Not Fade Away re-creates a strangely innocent era
Starring John Magaro, Jack Huston, and Bella Heathcote. Rating not available.
They say that if you can remember the ’60s, you weren’t really there. But “they” are often talking about the ’70s when that cliché comes up.
Anyway, the era of Sputnik and Eisenhower conformity actually lasted until the Beatles showed up on The Ed Sullivan Show those fateful Sunday nights in early 1964, as seen in this feature-film debut for writer-director David Chase, best known for creating The Sopranos.
The key awakening in Not Fade Away comes from a Sullivan moment later that year. While the Rolling Stones slink through their gloriously lazy version of “Time Is on My Side”, aspiring drummer, occasional singer, and full-time Brillo-head Douglas (John Magaro) notices that all the pretty girls gathered at someone’s New Jersey tract house are transfixed by these decidedly uncute Brits. His nascent band adds blues to its repertoire and he finally captures the attention of Grace (Bella Heathcote), the senior-class beauty.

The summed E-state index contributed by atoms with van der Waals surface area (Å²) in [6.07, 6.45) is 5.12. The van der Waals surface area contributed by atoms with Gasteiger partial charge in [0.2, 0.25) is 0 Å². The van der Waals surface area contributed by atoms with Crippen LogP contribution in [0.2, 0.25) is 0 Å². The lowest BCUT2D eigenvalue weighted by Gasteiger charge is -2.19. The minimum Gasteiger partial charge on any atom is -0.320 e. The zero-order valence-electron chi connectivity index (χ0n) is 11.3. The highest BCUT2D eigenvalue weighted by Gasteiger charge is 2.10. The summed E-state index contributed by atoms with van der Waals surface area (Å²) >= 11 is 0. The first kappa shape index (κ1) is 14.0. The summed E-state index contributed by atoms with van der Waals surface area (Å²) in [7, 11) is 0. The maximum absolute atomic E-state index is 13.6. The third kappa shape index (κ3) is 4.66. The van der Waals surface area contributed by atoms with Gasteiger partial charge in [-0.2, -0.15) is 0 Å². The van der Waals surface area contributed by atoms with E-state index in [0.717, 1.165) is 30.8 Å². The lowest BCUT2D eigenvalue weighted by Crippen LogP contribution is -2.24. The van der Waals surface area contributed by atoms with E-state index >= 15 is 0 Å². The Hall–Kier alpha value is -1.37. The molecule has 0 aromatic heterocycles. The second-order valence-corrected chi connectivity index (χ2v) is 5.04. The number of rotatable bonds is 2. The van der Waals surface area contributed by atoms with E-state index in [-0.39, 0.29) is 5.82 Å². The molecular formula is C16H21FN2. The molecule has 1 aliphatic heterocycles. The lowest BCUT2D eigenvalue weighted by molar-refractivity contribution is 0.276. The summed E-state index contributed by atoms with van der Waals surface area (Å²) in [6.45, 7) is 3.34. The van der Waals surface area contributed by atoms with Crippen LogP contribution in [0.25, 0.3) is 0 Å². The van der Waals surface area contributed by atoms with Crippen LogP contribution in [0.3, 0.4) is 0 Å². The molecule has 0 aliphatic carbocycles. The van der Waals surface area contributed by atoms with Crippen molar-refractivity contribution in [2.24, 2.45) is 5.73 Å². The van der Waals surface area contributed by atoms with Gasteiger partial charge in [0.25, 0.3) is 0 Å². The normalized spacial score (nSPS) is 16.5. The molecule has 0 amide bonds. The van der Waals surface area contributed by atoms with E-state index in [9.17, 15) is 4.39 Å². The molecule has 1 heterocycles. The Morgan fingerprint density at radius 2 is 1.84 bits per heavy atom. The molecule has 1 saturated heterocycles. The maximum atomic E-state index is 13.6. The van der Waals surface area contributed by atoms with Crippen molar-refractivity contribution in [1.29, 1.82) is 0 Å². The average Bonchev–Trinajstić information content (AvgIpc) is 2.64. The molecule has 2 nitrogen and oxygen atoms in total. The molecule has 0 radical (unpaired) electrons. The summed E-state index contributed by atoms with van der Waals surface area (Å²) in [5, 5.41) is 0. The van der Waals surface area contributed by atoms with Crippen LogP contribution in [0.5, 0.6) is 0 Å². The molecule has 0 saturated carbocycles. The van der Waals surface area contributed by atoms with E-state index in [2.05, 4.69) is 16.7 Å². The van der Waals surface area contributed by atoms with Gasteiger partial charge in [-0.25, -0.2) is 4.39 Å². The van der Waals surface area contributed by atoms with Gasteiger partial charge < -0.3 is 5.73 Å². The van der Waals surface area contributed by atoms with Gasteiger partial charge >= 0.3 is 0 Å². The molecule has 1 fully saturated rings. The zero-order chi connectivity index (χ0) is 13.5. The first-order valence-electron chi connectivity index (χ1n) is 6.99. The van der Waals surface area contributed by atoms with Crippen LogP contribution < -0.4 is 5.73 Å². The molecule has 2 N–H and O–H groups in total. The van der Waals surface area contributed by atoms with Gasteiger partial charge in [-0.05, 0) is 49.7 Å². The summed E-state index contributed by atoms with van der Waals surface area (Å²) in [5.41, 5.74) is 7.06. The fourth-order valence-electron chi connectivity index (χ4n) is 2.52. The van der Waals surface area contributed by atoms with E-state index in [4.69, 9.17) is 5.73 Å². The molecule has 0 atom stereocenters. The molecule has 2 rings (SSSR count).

Local success also triggers rivalries with the young combo’s laid-back bassist (Will Brill) and putative vocalist and lead guitarist (Jack Huston), who is actually more good-looking than good. And, of course, it doesn’t sit well with Doug’s gruffly working-class dad (James Gandolfini) and depressive mom (Molly Price), who want him in college—if only to avoid being drafted to Vietnam.
Chase’s two-hour re-creation of that strangely innocent time, with its narrow ties and Marlboro-tainted idealism, mirrors parts of Tom Hanks’s That Thing You Do!. But Fade has a darker, more drifting tone, suggesting the weirder places to which that decade would eventually go. The director makes all the smartest musical choices, too, picking the Left Banke’s “Pretty Ballerina” instead of, let’s say, “Time of the Season” by the Zombies. In some ways, this movie may be better than being there the first time.